How will the Altima do this year?
It's going to be a very aggressive year. He who's quick and smart and has the right supply chain and the right model mix in the right place will win.
If you look at the Altima segment, all the cars are pretty good from a quality perspective. They're all pretty good from a content point of view and the dealers are all pretty good. So what will be the deciding factor? It will be right car, right place, right offer, right package, watching what we're doing, and also having a share of dealer mind. Whether the dealer is more interested in selling our car or another is very important.
Will you declare that the Altima will be the best-selling car of the year?
Never. I won't do that.
The head of Toyota recently said that the Camry will be the best-selling car this year.
Please let him enjoy his statement. I'm not going to go out on a limb. It's like predicting you're going to win a football game 20 minutes before you go onto the field.
But I think we're in a good place.
Some Nissan critics say fleet sales are a big reason for Altima's rising sales. But you're reducing fleet sales, aren't you?
We were down 35 percent in the first quarter alone. We will be down by half by the end of the year.
And the reason we stepped off of fleet is because we could. We have more demand. And I also have massive demand coming from outside of the U.S. now, particularly from the Middle East.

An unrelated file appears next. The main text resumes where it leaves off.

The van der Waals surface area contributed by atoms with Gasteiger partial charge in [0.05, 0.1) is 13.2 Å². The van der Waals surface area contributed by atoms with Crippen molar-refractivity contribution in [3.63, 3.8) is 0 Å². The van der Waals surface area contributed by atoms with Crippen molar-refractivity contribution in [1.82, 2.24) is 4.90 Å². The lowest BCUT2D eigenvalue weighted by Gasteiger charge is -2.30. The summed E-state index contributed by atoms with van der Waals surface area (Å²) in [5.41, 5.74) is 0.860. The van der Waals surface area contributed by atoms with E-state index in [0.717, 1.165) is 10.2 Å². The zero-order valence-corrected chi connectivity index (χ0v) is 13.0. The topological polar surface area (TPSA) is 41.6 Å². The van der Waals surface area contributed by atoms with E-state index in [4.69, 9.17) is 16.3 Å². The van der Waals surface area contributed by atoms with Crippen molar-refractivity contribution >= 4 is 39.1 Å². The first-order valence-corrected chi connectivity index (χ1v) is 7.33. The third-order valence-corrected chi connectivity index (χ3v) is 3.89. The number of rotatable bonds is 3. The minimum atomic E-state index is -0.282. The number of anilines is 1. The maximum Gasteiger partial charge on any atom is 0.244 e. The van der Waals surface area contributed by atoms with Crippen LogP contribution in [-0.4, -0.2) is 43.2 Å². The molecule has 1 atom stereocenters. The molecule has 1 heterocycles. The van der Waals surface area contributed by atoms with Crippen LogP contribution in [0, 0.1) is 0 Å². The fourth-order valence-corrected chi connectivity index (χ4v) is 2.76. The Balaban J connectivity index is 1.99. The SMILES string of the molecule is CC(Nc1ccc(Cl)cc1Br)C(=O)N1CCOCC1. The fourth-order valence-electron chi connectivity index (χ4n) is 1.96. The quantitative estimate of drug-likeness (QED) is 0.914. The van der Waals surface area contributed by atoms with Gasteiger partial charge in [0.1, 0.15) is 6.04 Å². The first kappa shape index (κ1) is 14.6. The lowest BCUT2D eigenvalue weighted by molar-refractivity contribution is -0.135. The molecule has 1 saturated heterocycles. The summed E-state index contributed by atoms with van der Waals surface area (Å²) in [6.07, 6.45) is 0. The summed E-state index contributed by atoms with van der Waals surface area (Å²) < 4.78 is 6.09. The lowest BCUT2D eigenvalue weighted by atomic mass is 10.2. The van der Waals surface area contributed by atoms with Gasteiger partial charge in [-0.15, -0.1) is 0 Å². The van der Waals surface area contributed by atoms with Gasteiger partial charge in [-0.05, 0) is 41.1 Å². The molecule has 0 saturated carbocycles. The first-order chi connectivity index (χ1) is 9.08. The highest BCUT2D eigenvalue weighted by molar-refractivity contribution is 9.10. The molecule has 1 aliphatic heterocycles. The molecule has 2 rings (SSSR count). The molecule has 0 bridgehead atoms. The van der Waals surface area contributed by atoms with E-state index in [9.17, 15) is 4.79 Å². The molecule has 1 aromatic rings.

Now, will we re-enter fleet? Sure, if I have the cars. Some fleet sales are very profitable.
Over the past couple of years, Nissan has decried the Japanese yen's rising value and shifted some production from Japan to North America. But now the yen has fallen. How does that affect your sourcing plans?
The yen has simply corrected itself. For many years, at 100 yen to the dollar, Japan was more competitive than America. All that's happened is that Japan became uncompetitive. And now it's going back to normal.
You can quote me on this in as big a letters as you like: We don't intend to change any plans whatsoever because of the yen -- except for sales and marketing expense on yen-based products, like the Juke and some of our Infiniti vehicles. And what that will mean is that it's now suddenly worth advertising those cars again. It wasn't last November.
We haven't changed anything. Nothing at all. Our strategy is very simple -- it's to be currency neutral. No tailwind, no headwind.
Nissan has spent a lot of effort trying to clarify for consumers what the Nissan brand is all about. Is that problem fixed?
No. It's a long journey, and we're still on that journey. You don't fix it in one or two years.
One thing that has a big effect on brand identity is discount levels. We're in the process of fixing that by making sure that the gap between the MSRP and the transaction price is right. And we're making sure that our incentive levels are right, and managing them every two weeks.
That's one thing. The larger issue is the product itself, and we're getting much better. And honestly, having a reasonable volume of more than one car is absolutely mandatory. We have reasonable volume of Altima, but we don't have another model in the top 10.
What is Nissan’s share goal?
In North America, we’ve been disappointed for years that we’re an 8 percent player as opposed to a 10 percent or 11 percent player. We’ve got product plans and network development plans to fulfill our potential more solidly.